Sir Stephen Gomersall: former British Ambassador to Japan and Chairman of Hitachi Europe
Sir Stephen Gomersall on UK-Japan business and globalization: Globalization and the art of tea
Hitachi – Japan’s most iconic corporation – under the leadership of Chairman & CEO, Hiroaki Nakanishi embarked on the “Smart Transformation Project” to globalize, to face a world where value creation has moved from manufacturing to innovation and solving customer’s problems, and to overcome long years of stagnation and low profits or losses, despite strong technology capabilities.
One of the most important brains behind Hitachi’s reinvention and globalization is Sir Stephen Gomersall. After a long and successful career as diplomat in the British Foreign Service, culminating in the years as British Ambassador to Japan 1999-2004, Sir Stephen joined Hitachi in 2004 as the first foreigner responsible for proposing and implementing Hitachi’s overseas regional strategy. Later Sir Stephen became responsible for all of Hitachi’s business in Europe as Chairman and Chief Executive of Hitachi Europe, and in addition Sir Stephen also served as Director on the Board of all Hitachi 2011-2014 overseeing all of Hitachi Group’s business as Board Director. With Sir Stephen’s leadership Hitachi achieved major business breakthroughs in Europe.
On March 5, 2015, Sir Stephen gave the “Princess Chichibu Memorial Lecture to the Japan British Society at Ueno Gakuen University in Tokyo with deep insights on Japan-British relations, on comparison of Britain’s and Japan’s position in the world, and on the challenges of globalization facing Japan and Japanese corporations – in particular Hitachi.
Sir Stephen is very clear that there is no alternative to globalization: “Globalisation poses tough challenges for Japanese companies, but is the only way forward”.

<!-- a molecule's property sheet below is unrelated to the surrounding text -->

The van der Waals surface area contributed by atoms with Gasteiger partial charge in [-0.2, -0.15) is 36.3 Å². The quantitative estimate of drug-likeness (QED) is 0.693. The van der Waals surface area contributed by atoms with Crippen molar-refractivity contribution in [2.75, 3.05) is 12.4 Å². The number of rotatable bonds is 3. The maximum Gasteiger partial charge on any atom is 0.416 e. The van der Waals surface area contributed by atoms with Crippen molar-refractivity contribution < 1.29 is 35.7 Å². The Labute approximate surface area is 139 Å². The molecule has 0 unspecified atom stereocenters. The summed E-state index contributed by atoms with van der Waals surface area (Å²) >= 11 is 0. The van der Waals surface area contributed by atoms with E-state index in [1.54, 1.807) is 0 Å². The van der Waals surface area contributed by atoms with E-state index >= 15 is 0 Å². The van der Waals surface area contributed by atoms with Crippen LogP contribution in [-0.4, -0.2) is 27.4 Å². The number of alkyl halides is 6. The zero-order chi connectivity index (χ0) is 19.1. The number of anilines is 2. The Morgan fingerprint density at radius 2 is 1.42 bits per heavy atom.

Success stories vs failure. Why some foreign companies succeed in Japan’s high tech sector, and why others fail.
High-tech market entry to Japan: Stanford University Japan Technology Center lecture by Gerhard Fasol
New opportunities vs old mistakes – foreign companies in Japan’s high-tech markets
Stanford University lecture, given on October 28th, 1999
This lecture was given on October 28th, 1999 to an audience of Stanford University faculty, students, post-docs and alumni working in Silicon Valley firms. Although this lecture is now some time ago, much of what was said still is true today. As an example, our recognition of the interplay of “old Japan” vs “new Japan” is still extremely relevant today, with old traditional corporations coexisting with new venture start-ups, some of which, like SoftBank and Rakuten have grown to very large size even on a global scale.
Stanford University Japan Technology Center lecture: outline
(note that some statistical data have changed since this lecture was given, the main change is the growth of China, for example today Japan is not the second, but the third largest economy after China).
Why is Japan important?
Japan is the world’s second largest market
60%-70% of Asia’s economy is in Japan
10%-20% of the world’s internet/telecom/e-commerce markets are in Japan
Some important recent high-tech breakthroughs come from Japan, e.g. blue LED and lasers)
For US corporations Japan is in general the most important/largest foreign market & competitor & partner
“Old Japan” versus “New Japan”
The “old official Japan” may fade into irrelevance, large sections (60%) of Japanese society were excluded from equal access to the “old Japan”, e.g. women, Korean residents, foreign nationals, “half”-people….
A “new Japan” is emerging: e.g. Nichia, SoftBank, Don Quichote, etc
Education is a major problem
Foreign corporations should tune into the “new Japan” new
Opportunities which never existed before
Foreign corporations for the first time ever can hire top Japanese performers
For the first time ever foreign corporations can acquire Japanese corporations on a meaningful scale
Some typical mistakes of foreign companies in Japan
Manage Asia from Singapore or Hong-Kong (thats like managing All-Europe operations from Tel-Aviv or Reykjavik)
Hire the wrong people (wrong Japan-CEO, wrong peronnel, e.g. too much emphasis on English vs true performance or technical excellence)
Partnerships or joint ventures with wrong partners or wrong expectations
Enter Japan, build R&D labs etc without first planning strategy and aims
Forget to do the homework (there is Gigabytes of information you better learn about Japan before you start, training on the job increases risks)
Be too fascinated by cherry blossoms & be too optimistic or too pessimistic about Japan
Taking things for granted in Japan, which are not:
Japanese consumer & customer habits and needs
Assume global corporations have the same depth as you are used to elsewhere in the world